BackgroundAnnelids exhibit remarkable postembryonic developmental abilities. Most annelids grow during their whole life by adding segments through the action of a segment addition zone (SAZ) located in front of the pygidium. In addition, they show an outstanding ability to regenerate their bodies. Experimental evidence and field observations show that many annelids are able to regenerate their posterior bodies, while anterior regeneration is often limited or absent. Syllidae, for instance, usually show high abilities of posterior regeneration, although anterior regeneration varies across species. Some syllids are able to partially restore the anterior end, while others regenerate all lost anterior body after bisection. Here, we used comparative transcriptomics to detect changes in the gene expression profiles during anterior regeneration, posterior regeneration and regular growth of two syllid species: Sphaerosyllis hystrix and Syllis gracilis; which exhibit limited and complete anterior regeneration, respectively.ResultsWe detected a high number of genes with differential expression: 4771 genes in S. hystrix (limited anterior regeneration) and 1997 genes in S. gracilis (complete anterior regeneration). For both species, the comparative transcriptomic analysis showed that gene expression during posterior regeneration and regular growth was very similar, whereas anterior regeneration was characterized by up-regulation of several genes. Among the up-regulated genes, we identified putative homologs of regeneration-related genes associated to cellular proliferation, nervous system development, establishment of body axis, and stem-cellness; such as rup and JNK (in S. hystrix); and glutamine synthetase, elav, slit, Hox genes, β-catenin and PL10 (in S. gracilis).ConclusionsPosterior regeneration and regular growth show no significant differences in gene expression in the herein investigated syllids. However, anterior regeneration is associated with a clear change in terms of gene expression in both species. Our comparative transcriptomic analysis was able to detect differential expression of some regeneration-related genes, suggesting that syllids share some features of the regenerative mechanisms already known for other annelids and invertebrates.
Syllidae is one of the most species‐rich groups within Annelida, with a wide variety of reproductive modes and different regenerative processes. Syllids have striking ability to regenerate their body anteriorly and posteriorly, which in many species is redeployed during sexual (schizogamy) and asexual (fission) reproduction. This review summarizes the available data on regeneration in syllids, covering descriptions of regenerative mechanisms in different species as well as regeneration in relation to reproductive modes. Our survey shows that posterior regeneration is widely distributed in syllids, whereas anterior regeneration is limited in most of the species, excepting those reproducing by fission. The latter reproductive mode is well known for a few species belonging to Autolytinae, Eusyllinae, and Syllinae. Patterns of fission areas have been studied in these animals. Deviations of the regular regeneration pattern or aberrant forms such as bifurcated animals or individuals with multiple heads have been reported for several species. Some of these aberrations show a deviation of the bilateral symmetry and antero‐posterior axis, which, interestingly, can also be observed in the regular branching body pattern of some species of syllids.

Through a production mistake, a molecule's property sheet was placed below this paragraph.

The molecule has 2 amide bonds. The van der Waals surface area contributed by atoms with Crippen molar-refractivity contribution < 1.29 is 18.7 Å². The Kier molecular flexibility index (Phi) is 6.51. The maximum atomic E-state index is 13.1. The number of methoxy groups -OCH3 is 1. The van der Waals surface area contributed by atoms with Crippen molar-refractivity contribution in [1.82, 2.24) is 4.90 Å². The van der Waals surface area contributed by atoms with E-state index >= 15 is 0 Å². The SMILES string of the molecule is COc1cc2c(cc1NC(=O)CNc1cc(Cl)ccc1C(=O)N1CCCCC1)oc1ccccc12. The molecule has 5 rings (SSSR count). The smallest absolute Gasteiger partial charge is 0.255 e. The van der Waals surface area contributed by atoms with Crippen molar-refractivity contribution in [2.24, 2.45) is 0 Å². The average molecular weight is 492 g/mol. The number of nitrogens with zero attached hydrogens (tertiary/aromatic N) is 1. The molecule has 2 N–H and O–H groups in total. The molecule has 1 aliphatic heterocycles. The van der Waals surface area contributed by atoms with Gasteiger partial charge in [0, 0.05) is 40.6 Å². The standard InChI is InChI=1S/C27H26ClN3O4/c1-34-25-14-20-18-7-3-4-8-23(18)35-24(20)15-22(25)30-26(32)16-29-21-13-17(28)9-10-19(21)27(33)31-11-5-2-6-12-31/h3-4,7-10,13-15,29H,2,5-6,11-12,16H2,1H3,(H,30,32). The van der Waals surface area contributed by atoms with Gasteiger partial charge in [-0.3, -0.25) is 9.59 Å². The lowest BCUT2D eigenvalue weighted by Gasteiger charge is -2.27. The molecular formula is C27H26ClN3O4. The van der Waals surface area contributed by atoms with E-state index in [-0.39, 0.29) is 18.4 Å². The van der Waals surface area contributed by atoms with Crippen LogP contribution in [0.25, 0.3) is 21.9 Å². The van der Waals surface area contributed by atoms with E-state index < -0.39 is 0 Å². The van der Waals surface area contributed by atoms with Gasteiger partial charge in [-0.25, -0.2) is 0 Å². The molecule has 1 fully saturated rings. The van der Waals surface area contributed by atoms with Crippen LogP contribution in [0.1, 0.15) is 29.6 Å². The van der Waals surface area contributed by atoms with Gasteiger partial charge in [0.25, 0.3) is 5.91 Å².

The sponge‐dwelling Syllidae Ramisyllis multicaudata and Syllis ramosa are the only annelid species for which a branched body with one head and multiple posterior ends is known. In these species, the head is located deep within the sponge, and the branches extend through the canal system of their host. The morphology of these creatures has captivated annelid biologists since they were first discovered in the late XIXth century, and their external characteristics have been well documented. However, how their branched bodies fit within their symbiotic host sponges and how branches translate into internal anatomy has not been documented before. These features are crucially relevant for understanding the body of these animals, and therefore, the aim of this study was to investigate these aspects. In order to assess these questions, live observation, as wells as histology, immunohistochemistry, micro‐computed tomography, and transmission electron microscopy techniques were used on specimens of R. multicaudata. By using these techniques, we show that the complex body of R. multicaudata specimens extends greatly through the canal system of their host sponges. We demonstrate that iterative external bifurcation of the body is accompanied by the bifurcation of the longitudinal organ systems that are characteristic of annelids. Additionally, we also highlight that the bifurcation process leaves an unmistakable fingerprint in the form of newly‐described “muscle bridges.” These structures theoretically allow one to distinguish original and derived branches at each bifurcation. Last, we characterize some of the internal anatomical features of the stolons (reproductive units) of R. multicaudata, particularly their nervous system. Here, we provide the first study of the internal anatomy of a branched annelid. This information is not only crucial to deepen our understanding of these animals and their biology, but it will also be key to inform future studies that try to explain how this morphology evolved.